Real Estate Crash

This is not from the Onion. We live in our own microcosms and macroeconomic woes impact all of us very differently. Capitalism and abundance breed funny pockets of reality. But this makes me want to re-examine my own hierarchy of life priorities that filter down to discretionary spending.

The LA Times. “It used to be a high point of Goldy Anthony’s life. Every six weeks or so, as a kind of personal morale booster, she and a group of girlfriends would make appointments to see a Beverly Hills plastic surgeon for little touch-ups. He was ‘an artist’ with Botox and Juvederm, she said.”

“Afterward, in a carefree mood, the ladies would dine at a popular restaurant on the Sunset Strip.”

“No more. The sub-prime loan crisis, the housing slump and the general decline of the economy have claimed another covey of victims. Anthony is in the real estate business, and under current conditions, the cosmetic treatments — at $1,800 or more a pop — can no longer be squeezed into her budget. It’s the same with others in the group.”

“‘We used to make appointments together,’ Anthony said. ‘Then they started saying, ‘I can’t go next week.’ People didn’t have the money, but they were ashamed to tell you.’”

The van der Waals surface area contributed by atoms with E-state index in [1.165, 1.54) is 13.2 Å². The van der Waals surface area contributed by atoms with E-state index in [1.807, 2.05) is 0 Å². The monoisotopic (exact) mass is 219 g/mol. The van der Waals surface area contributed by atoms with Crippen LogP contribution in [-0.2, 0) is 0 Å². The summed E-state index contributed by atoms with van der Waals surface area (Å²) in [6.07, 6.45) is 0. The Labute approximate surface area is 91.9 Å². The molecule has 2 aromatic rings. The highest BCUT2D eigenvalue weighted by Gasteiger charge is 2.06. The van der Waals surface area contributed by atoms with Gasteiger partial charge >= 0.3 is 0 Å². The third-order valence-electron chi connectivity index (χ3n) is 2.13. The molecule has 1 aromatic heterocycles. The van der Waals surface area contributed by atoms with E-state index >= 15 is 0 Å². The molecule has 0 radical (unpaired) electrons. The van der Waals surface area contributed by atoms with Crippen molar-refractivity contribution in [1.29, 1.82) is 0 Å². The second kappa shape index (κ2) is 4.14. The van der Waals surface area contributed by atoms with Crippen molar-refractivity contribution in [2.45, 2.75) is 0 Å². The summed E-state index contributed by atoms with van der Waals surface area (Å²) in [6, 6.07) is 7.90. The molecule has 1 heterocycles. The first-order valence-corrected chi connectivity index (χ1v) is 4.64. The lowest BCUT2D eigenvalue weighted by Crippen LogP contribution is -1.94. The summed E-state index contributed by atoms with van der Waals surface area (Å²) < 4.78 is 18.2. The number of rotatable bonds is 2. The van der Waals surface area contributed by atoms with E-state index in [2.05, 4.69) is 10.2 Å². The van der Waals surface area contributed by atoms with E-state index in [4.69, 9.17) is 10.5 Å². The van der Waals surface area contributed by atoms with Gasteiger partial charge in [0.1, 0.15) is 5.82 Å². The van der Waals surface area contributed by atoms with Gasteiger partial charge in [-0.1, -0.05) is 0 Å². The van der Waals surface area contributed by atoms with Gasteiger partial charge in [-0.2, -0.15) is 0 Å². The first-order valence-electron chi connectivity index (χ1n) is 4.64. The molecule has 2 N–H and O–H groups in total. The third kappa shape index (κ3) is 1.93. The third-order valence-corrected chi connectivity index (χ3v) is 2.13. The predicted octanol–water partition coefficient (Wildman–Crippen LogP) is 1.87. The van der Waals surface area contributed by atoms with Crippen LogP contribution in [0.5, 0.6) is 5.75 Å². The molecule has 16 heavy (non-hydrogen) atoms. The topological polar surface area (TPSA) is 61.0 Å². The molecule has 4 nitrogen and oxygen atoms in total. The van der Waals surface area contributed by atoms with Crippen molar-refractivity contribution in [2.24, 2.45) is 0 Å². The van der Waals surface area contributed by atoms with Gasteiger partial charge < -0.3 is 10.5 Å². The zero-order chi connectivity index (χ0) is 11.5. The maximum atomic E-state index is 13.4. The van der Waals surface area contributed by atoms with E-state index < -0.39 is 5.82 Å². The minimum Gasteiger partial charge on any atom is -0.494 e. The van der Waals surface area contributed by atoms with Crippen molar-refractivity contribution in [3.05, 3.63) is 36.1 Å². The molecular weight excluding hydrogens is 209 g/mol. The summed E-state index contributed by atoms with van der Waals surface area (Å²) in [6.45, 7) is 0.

“‘I would rather have Botox than go out to dinner, but it’s just gotten so bad,’ said Anthony, 41, who is looking for a job since her career in the mortgage business went sour. She has not had the facial treatments in months.”

“And what’s been happening in Beverly Hills is apparently happening around the country. After years of steady growth, the cosmetic surgery business seems to be going through a rough patch.”

“Cathy Hollingsworth is not in the real estate business; she manages a clothing store. But the 42-year-old mother of two from San Jacinto said she is holding off on $20,000 worth of surgery because she doesn’t think it would be fair to her family in a shaky economy.”

“Her husband’s job with an engineering firm appears to be secure, but the four-bedroom home the family bought 2 1/2 years ago has lost value. On their street in a brand-new subdivision, four or five houses now sit empty.”

“‘If we weren’t upside-down in the house, I probably would take the money out and have it done,’ said Hollingsworth, ‘I’ll have to see how long I can tolerate wearing a girdle.’”

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